Water Treatment Plant Improvements
A WWTP is a wastewater treatment plant, that is, a chemical plant in which water-based effluents from industrial activity or domestic consumption are treated, in order to reduce their level of contamination to the point of being able to be discharged into a receiving channel, such as a river, a sea or a reservoir. At the moment, it is essential to know what improvements of sewage plants can be implemented so that they are more efficient and safer.
One of the trends is to increase economic performance through the use of biogas—composed of 50% to 70% of methane—resulting from the stages of treatment of effluents or sludge with anaerobic microorganisms. Some solid by-products from wastewater treatment plants are composted, to be reused instead of being stored in specialized plants.
There are physical-chemical, biological, most common, and mixed wastewater treatment plants. The physical-chemical WWTPs involve large costs for the installation.
The improvements of wastewater treatment plants may seek to increase the effluent flow that it is capable of processing, to improve the energy efficiency of one or several stages of the process, or to replace the machinery of one or more stages with more modern equipment, which require less space or allow a higher level of purification with the same energy cost.
If a wastewater treatment plant should increase the effluent flow that it treats continuously, it is very possible that a lot of equipment will need to be changed, such as the endless screw, or to establish parallel work lines when it is not possible. In any case, it is an improvement that requires large investments and available land around the plant.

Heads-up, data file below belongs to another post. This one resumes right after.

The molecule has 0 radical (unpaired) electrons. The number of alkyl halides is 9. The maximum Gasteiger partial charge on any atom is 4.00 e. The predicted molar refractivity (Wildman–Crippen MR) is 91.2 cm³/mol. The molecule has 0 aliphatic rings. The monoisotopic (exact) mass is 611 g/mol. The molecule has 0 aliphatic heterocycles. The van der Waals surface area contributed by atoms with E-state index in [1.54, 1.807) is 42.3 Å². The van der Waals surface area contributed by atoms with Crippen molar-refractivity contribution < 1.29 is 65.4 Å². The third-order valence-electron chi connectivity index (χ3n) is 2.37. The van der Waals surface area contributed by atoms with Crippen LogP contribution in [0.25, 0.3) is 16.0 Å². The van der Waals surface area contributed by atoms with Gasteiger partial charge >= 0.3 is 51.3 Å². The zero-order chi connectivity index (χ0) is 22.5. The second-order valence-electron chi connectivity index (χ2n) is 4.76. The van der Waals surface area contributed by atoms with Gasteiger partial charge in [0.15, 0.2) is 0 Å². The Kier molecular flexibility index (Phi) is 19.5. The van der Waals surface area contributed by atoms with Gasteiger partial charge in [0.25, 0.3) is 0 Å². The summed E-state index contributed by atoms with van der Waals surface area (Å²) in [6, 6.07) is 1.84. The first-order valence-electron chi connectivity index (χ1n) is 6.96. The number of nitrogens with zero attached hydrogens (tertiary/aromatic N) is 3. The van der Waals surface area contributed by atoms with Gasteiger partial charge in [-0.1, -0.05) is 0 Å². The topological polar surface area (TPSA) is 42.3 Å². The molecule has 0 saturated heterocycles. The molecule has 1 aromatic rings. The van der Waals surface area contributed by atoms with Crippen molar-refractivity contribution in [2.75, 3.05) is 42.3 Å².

As explained, improvements to treatment plants may seek to use equipment of smaller dimensions or other that offer a higher level of purification, allowing shorter processing times.
The replacement of equipment that is ending its useful life with others that occupy a smaller area may allow a WWTP to add additional stages in case of not having more land for it. These additional stages usually seek to increase the energy and economic yields of what the purification of the wastewater flow usually treated is, analyzing the process in a global way.
We talk of usual work flow to differentiate it from increases due to natural causes, such as floods, for which the plant must be prepared thanks to the oversize in the design of each unit stage. Economic balances are made considering normal working conditions.
Improvements in the energy efficiency of the purification process are done in two ways. On the one hand, when the useful life of a device, such as a decanter or a centrifugal pump, is being terminated, the new options offered by industrial equipment suppliers will be assessed, making an economic balance that determines whether something new is amortizable or not.
In general, the WWTPs are designed so that their equipment has a useful life of 8–10 years, except for unforeseen breakdowns, and it is estimated that the investments should be amortized before six years.
But the economic performance of a sewage treatment plant also improves when the plant’s energy consumption is reduced. For this, it is usual to add one or two additional stages to the global process, in order to take advantage of the generated biogas and some other by-product, which could become the raw material of another plant or be sold.
As we have explained, in reality, one of the improvements of wastewater treatment plants that are being implemented most in Spain and that includes all recently created WWTPs is the stage of biogas use through a combustion process, with the aim of producing energy to supply the facilities. However, we must not forget that this improvement is still not enough to make these plants completely self-sustaining from an energy point of view.